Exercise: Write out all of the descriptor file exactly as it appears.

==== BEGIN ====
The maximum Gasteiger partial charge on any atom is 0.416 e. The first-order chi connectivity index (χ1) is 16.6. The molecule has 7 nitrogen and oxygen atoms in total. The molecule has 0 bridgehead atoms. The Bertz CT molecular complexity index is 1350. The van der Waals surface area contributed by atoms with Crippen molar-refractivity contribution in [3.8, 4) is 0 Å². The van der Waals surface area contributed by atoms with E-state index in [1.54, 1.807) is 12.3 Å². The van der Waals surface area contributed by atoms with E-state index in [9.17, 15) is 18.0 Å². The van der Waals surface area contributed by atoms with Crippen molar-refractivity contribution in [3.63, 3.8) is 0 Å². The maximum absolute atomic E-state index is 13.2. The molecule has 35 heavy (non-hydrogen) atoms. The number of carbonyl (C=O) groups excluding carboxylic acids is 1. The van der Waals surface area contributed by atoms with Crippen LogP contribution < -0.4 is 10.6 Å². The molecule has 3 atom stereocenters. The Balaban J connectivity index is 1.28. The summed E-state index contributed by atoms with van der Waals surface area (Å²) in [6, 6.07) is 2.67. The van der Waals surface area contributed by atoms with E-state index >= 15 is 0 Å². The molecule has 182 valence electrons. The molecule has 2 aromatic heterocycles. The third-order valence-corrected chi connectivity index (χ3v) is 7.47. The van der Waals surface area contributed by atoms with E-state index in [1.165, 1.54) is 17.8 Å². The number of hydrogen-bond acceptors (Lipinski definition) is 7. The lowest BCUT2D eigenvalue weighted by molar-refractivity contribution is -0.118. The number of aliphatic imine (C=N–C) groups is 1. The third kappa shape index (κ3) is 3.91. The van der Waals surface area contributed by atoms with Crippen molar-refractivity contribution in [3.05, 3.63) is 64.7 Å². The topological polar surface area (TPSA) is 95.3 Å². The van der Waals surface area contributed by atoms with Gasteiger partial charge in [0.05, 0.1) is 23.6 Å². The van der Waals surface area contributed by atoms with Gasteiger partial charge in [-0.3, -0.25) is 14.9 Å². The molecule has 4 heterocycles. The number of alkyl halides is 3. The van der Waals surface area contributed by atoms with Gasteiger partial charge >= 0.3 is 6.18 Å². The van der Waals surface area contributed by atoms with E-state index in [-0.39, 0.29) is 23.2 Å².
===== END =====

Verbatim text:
The maximum Gasteiger partial charge on any atom is 0.416 e. The first-order chi connectivity index (χ1) is 16.6. The molecule has 7 nitrogen and oxygen atoms in total. The molecule has 0 bridgehead atoms. The Bertz CT molecular complexity index is 1350. The van der Waals surface area contributed by atoms with Crippen molar-refractivity contribution in [3.8, 4) is 0 Å². The van der Waals surface area contributed by atoms with E-state index in [1.54, 1.807) is 12.3 Å². The van der Waals surface area contributed by atoms with E-state index in [9.17, 15) is 18.0 Å². The van der Waals surface area contributed by atoms with Crippen molar-refractivity contribution in [3.63, 3.8) is 0 Å². The maximum absolute atomic E-state index is 13.2. The molecule has 35 heavy (non-hydrogen) atoms. The number of carbonyl (C=O) groups excluding carboxylic acids is 1. The van der Waals surface area contributed by atoms with Crippen LogP contribution < -0.4 is 10.6 Å². The molecule has 3 atom stereocenters. The Balaban J connectivity index is 1.28. The summed E-state index contributed by atoms with van der Waals surface area (Å²) in [6, 6.07) is 2.67. The van der Waals surface area contributed by atoms with E-state index >= 15 is 0 Å². The molecule has 182 valence electrons. The molecule has 2 aromatic heterocycles. The third-order valence-corrected chi connectivity index (χ3v) is 7.47. The van der Waals surface area contributed by atoms with E-state index in [1.165, 1.54) is 17.8 Å². The number of hydrogen-bond acceptors (Lipinski definition) is 7. The lowest BCUT2D eigenvalue weighted by molar-refractivity contribution is -0.118. The number of aliphatic imine (C=N–C) groups is 1. The third kappa shape index (κ3) is 3.91. The van der Waals surface area contributed by atoms with Crippen molar-refractivity contribution in [3.05, 3.63) is 64.7 Å². The topological polar surface area (TPSA) is 95.3 Å². The van der Waals surface area contributed by atoms with Gasteiger partial charge in [0.05, 0.1) is 23.6 Å². The van der Waals surface area contributed by atoms with Gasteiger partial charge in [-0.3, -0.25) is 14.9 Å². The molecule has 4 heterocycles. The number of alkyl halides is 3. The van der Waals surface area contributed by atoms with Gasteiger partial charge >= 0.3 is 6.18 Å². The van der Waals surface area contributed by atoms with E-state index in [-0.39, 0.29) is 23.2 Å².